3.1. Radiant or Cosmic Rays in the Atmosphere

The radioactive elements such as uranium, radium, actinium, and thorium widely exist in our planet. They decay in the atmosphere and emit α, β, and/or γ rays, which ionize the air. Thus, radiant and cosmic ray ionization is ubiquitous in the Earth’s atmosphere. The cosmic ray ionization accounts for around 20% of the total ionization over land surfaces []. They are also the principal energy sources that generate NAIs over the oceans []. The concentration of NAIs produced by these rays might reach from 500 ions per cm3 in land surface [] to more than 1000 ions per cm3 at 15 km away from the land surface [].

3.2. Sunlight Including Ultraviolet

The photoelectric effect is the emission of electrons when a certain wavelength of light is shone onto a metallic surface. NAIs are generated by accepting these emitted electrons. The photoelectric effect may contribute less to the NAI generation as only some wavelength of lights shows the ability to emit electrons by lighting. One of the examples is the negative ion generator using an ultraviolet source to irradiate electrically conductive material, which was patented as early as 1964 (Patent No. US 3128378 A). In this patent, an ultraviolet lamp was used to irradiate metal materials, which photo-electrically eject electrons. The electrons then collide with air molecules and generate NAIs.

On the other hand, NAIs can be generated by a certain wavelength of lights through directly ionizing air molecules. For example, ultraviolet (UV) can be used to directly ionize air molecules to generate NAIs [,]. Actually, UV-mediated ionization is the dominant NAI sources in the above 60 km altitude of atmosphere []. These highly concentrated NAIs from UV in the upper layers of the atmosphere are diffused to the ground surface at low speeds. Ionization by UV radiation is not a major contributor of NAIs in the lower atmosphere due to the low dose of UV rays available in this layer []. Although reports showed that the UV rays significantly mediated the air ionization, little systematical study was carried out on the effect of artificial UV light on NAI generation. We carried out an experiment to investigate the contribution of UV light to the generation of NAIs (Figure 1Table S1). The experiment was carried out in a growth chamber with 80 cm length × 80 cm width × 80 cm height and detailed description was provided in the Supplementary Experiment. NAIs were measured under UV light conditions with the normal light condition as a control. The data from three replicates of experiments showed that UV lights indeed promoted the NAI generation. In the chamber, the average NAI concentration was 344 ions/cm3 within one hour. The NAI concentration was increased to 825 ions/cm3 under UV light condition, significantly higher than the control (Figure 1A). Further observation showed that there were peaks of NAI generation within 8 min after UV lighting (Figure 1B–D; Table S1). After the peaks, NAI concentration was kept at a relatively stable value but was still higher than the control. For all three replicates or each replicate, a nonparametric two-tailed Mann–Whitney U test was carried out as described in the Supplementary Experiment and the statistical analysis showed that NAI concentrations under UV lighting conditions in all three replicates were significantly higher than those under normal lighting conditions (CK) with p < 0.00001. The analysis further confirmed the promoting effect of UV lighting on NAI generation. Thus, our experiment showed that UV lighting could be used to generate NAIs. However, only low concentrations of NAIs were generated under our UV light conditions.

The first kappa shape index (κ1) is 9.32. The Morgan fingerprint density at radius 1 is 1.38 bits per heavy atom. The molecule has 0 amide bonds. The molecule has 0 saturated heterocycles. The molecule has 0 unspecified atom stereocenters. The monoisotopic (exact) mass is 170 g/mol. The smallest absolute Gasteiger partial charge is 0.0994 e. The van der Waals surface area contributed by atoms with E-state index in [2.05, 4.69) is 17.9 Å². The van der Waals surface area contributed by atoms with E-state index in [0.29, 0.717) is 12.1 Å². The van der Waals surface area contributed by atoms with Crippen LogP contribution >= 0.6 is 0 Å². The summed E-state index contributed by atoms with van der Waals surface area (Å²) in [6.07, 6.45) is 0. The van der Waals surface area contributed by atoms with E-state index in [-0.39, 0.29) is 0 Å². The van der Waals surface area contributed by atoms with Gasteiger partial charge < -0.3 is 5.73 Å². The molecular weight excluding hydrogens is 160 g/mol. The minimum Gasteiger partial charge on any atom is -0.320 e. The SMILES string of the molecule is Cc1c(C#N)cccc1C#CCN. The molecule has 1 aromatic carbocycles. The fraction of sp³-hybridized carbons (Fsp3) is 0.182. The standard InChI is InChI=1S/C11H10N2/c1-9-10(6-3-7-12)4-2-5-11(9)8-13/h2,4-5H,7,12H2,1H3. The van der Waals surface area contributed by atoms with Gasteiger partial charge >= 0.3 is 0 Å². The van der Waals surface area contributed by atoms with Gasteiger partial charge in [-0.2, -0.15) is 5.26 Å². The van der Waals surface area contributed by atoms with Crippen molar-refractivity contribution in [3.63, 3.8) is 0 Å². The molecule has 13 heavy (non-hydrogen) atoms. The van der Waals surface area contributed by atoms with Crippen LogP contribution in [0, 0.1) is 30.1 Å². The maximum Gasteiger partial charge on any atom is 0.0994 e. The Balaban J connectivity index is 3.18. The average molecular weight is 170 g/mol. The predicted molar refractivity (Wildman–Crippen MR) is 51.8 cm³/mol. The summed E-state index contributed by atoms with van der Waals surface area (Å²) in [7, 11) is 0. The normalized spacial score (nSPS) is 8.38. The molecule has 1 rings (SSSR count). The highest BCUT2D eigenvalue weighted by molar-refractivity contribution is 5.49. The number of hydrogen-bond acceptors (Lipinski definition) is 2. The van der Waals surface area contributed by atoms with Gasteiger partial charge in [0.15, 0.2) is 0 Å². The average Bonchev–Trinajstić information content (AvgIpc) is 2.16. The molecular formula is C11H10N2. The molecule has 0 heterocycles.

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NAI generation by UV lighting. The experiment was carried out in a growth chamber with dimensions of 80 cm length, 80 cm width and 80 cm height. A 30 watts of UV light (UV-C, 100–280 nm) was provided by Safer Electric Ltd., Singapore. NAI concentration was measured by the DLY-4G-232 air ion counter (Kilter Electronic Institute Co., Ltd., Zhangzhou, Fujian Province, China). (A) The average NAI concentrations of control (CK, no UV light) and UV lighting. The NAI concentration under UV light was significantly higher than the control as indicated by Mann–Whitney U test at p < 0.00001. (BD) Graphs to show the curves of NAI concentrations among three different replicates. The star “*” indicated that the NAI concentration under UV lighting was statistically higher than that in CK by Mann–Whitney U test at p < 0.00001. NAI: negative air ions.